Formula E

Jim Wright: The Audi brand had no choice over Abt

by Matt Beer
3 min read

It was meant to be the platform that kept Formula E in the media spotlight during fallow Covid-19 times and for one unassuming German racer it has certainly done just that – but not in the way that he intended.

Formula E’s innovative collaboration with UNICEF for its virtual substitute championship is supported by all its teams and it was agreed that all of the real FE drivers would participate in each virtual race.

But in last Saturday’s Berlin Templehof event, Audi’s Daniel Abt inexplicably got professional simracer Lorenz Hoerzing to impersonate him in what he has since explained was a joke that went too far.

What followed – immediate sanction by the officials, alerted to the imposter by Abt’s fellow racers – forced Abt to issue a grovelling apology and to shell out €10,000 to a charitable purpose.

But on Tuesday morning came the devastating news that Daniel had been suspended from driving for the Audi Formula E team, one of the plum seats in the series, for an undefined amount of time. The Race understands there is no way back for him. In short, Abt has committed career suicide.

Daniel Abt

From a commercial perspective Audi was left with no choice. Audi’s protection of its brand is paramount and the actions of a high-profile brand ambassador blatantly cheating could not be tolerated.

Audi also has responsibilities to its racing partners, one being a Swiss private bank – an industry where reputation is everything.

Audi is using its Formula E Entry to attract a younger demographic and to transcend the virtual world beloved by teenagers to get them interested in purchasing real world electric vehicles from Audi, a company that has committed to 20 fully electric models by 2025.

Therefore, the significance of Abt’s faux pas cannot be underestimated, especially in light of the fact that the family Abt-Tuning business is a major retailer of sporty Audi vehicles in Germany.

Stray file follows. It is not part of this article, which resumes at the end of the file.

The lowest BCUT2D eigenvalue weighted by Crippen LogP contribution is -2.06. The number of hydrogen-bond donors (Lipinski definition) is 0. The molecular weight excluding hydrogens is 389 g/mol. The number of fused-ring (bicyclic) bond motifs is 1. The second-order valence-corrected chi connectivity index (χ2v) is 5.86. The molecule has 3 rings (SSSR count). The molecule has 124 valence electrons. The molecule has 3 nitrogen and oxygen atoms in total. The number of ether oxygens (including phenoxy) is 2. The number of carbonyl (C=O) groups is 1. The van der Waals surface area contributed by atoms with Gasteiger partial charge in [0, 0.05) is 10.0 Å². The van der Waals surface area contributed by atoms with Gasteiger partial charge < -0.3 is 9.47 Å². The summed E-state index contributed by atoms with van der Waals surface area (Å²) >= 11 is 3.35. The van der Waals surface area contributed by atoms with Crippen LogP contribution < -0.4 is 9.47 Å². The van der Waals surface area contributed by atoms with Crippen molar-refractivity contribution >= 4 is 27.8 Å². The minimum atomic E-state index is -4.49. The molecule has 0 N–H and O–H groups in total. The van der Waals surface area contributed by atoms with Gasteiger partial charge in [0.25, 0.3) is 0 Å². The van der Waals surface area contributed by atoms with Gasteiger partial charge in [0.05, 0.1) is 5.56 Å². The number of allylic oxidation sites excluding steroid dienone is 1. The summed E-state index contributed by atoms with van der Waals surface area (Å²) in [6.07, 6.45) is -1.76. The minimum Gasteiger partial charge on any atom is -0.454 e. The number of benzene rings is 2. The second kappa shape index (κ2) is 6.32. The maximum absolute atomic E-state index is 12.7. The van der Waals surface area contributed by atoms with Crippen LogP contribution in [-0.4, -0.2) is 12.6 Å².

It’s fair to say then, that Daniel’s bollockings are unlikely to have stopped with his employer – you can bet that it continued at home too.

The irony of this entire sorry episode is that Daniel has long been personally sponsored by and representing the Playstation brand, one of the most recognisable brands in console gaming.

Daniel Abt

Playstation logos adorn Abt’s race helmet and cap and he has appeared on a number of occasions as an ambassador for the company. So quite why he risked his entire reputation and commercial value by pulling this stunt only Abt will know.

In monetary terms, Abt’s Formula E salary would have been somewhere between €500-750,000 plus race and championship incentives and this would have been bolstered by personal sponsorship deals (such as the aforementioned Playstation) which are likely to have taken Daniel’s annual income beyond a million euros, possibly to €1.25m based on his performances in the Audi FE car.

He will be OK – as the son of Hans-Jurgen Abt, it’s likely that Daniel will continue to have a competition car of some sort available to him. It would not take a great leap of imagination to see him piloting the Abt entry in the forthcoming Extreme E series.

But Daniel’s days of commanding a stipend from and the respect of a major automotive brand are over for the foreseeable future, which is a reminder to all professional racing drivers that reputation and brand mean everything and there is no room for error.

Listen to the latest edition of The Race Esports Podcast, delving into the fallout from Daniel Abt’s imposter stunt that rocked the motorsport world over these past few days.

Listen to “Abt-gate! The biggest racing esport scandal to date” on Spreaker.

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